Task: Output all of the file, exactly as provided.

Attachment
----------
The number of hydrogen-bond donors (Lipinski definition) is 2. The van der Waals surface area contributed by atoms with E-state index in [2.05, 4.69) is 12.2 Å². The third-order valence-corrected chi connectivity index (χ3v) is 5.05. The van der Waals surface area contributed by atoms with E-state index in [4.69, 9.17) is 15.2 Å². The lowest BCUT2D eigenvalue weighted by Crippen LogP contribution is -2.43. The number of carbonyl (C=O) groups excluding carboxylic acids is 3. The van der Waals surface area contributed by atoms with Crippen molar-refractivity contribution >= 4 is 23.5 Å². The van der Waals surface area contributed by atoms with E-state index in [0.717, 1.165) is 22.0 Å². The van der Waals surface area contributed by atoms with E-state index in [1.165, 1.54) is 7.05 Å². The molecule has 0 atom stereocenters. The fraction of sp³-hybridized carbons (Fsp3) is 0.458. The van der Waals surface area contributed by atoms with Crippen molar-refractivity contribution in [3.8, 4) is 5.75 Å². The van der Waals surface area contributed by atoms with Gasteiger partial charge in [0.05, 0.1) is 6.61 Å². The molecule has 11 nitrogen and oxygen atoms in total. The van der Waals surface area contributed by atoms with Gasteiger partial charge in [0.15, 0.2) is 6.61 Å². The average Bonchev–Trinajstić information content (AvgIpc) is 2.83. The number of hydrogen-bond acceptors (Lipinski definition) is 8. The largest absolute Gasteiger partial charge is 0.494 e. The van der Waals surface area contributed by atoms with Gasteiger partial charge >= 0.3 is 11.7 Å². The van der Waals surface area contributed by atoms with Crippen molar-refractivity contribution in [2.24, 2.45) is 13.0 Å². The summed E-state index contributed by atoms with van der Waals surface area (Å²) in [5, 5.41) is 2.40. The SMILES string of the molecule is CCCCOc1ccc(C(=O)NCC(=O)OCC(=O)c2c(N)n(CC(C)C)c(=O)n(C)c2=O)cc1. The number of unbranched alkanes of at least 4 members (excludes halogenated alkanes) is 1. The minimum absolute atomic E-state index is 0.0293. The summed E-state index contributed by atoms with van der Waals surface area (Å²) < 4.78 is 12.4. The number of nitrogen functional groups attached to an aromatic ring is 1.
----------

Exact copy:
The number of hydrogen-bond donors (Lipinski definition) is 2. The van der Waals surface area contributed by atoms with E-state index in [2.05, 4.69) is 12.2 Å². The third-order valence-corrected chi connectivity index (χ3v) is 5.05. The van der Waals surface area contributed by atoms with E-state index in [4.69, 9.17) is 15.2 Å². The lowest BCUT2D eigenvalue weighted by Crippen LogP contribution is -2.43. The number of carbonyl (C=O) groups excluding carboxylic acids is 3. The van der Waals surface area contributed by atoms with Crippen molar-refractivity contribution >= 4 is 23.5 Å². The van der Waals surface area contributed by atoms with E-state index in [0.717, 1.165) is 22.0 Å². The van der Waals surface area contributed by atoms with E-state index in [1.165, 1.54) is 7.05 Å². The molecule has 0 atom stereocenters. The fraction of sp³-hybridized carbons (Fsp3) is 0.458. The van der Waals surface area contributed by atoms with Crippen molar-refractivity contribution in [3.8, 4) is 5.75 Å². The van der Waals surface area contributed by atoms with Gasteiger partial charge in [0.05, 0.1) is 6.61 Å². The molecule has 11 nitrogen and oxygen atoms in total. The van der Waals surface area contributed by atoms with Gasteiger partial charge in [0.15, 0.2) is 6.61 Å². The average Bonchev–Trinajstić information content (AvgIpc) is 2.83. The number of hydrogen-bond acceptors (Lipinski definition) is 8. The largest absolute Gasteiger partial charge is 0.494 e. The van der Waals surface area contributed by atoms with Gasteiger partial charge >= 0.3 is 11.7 Å². The van der Waals surface area contributed by atoms with Crippen molar-refractivity contribution in [2.24, 2.45) is 13.0 Å². The summed E-state index contributed by atoms with van der Waals surface area (Å²) in [5, 5.41) is 2.40. The SMILES string of the molecule is CCCCOc1ccc(C(=O)NCC(=O)OCC(=O)c2c(N)n(CC(C)C)c(=O)n(C)c2=O)cc1. The number of unbranched alkanes of at least 4 members (excludes halogenated alkanes) is 1. The minimum absolute atomic E-state index is 0.0293. The summed E-state index contributed by atoms with van der Waals surface area (Å²) < 4.78 is 12.4. The number of nitrogen functional groups attached to an aromatic ring is 1.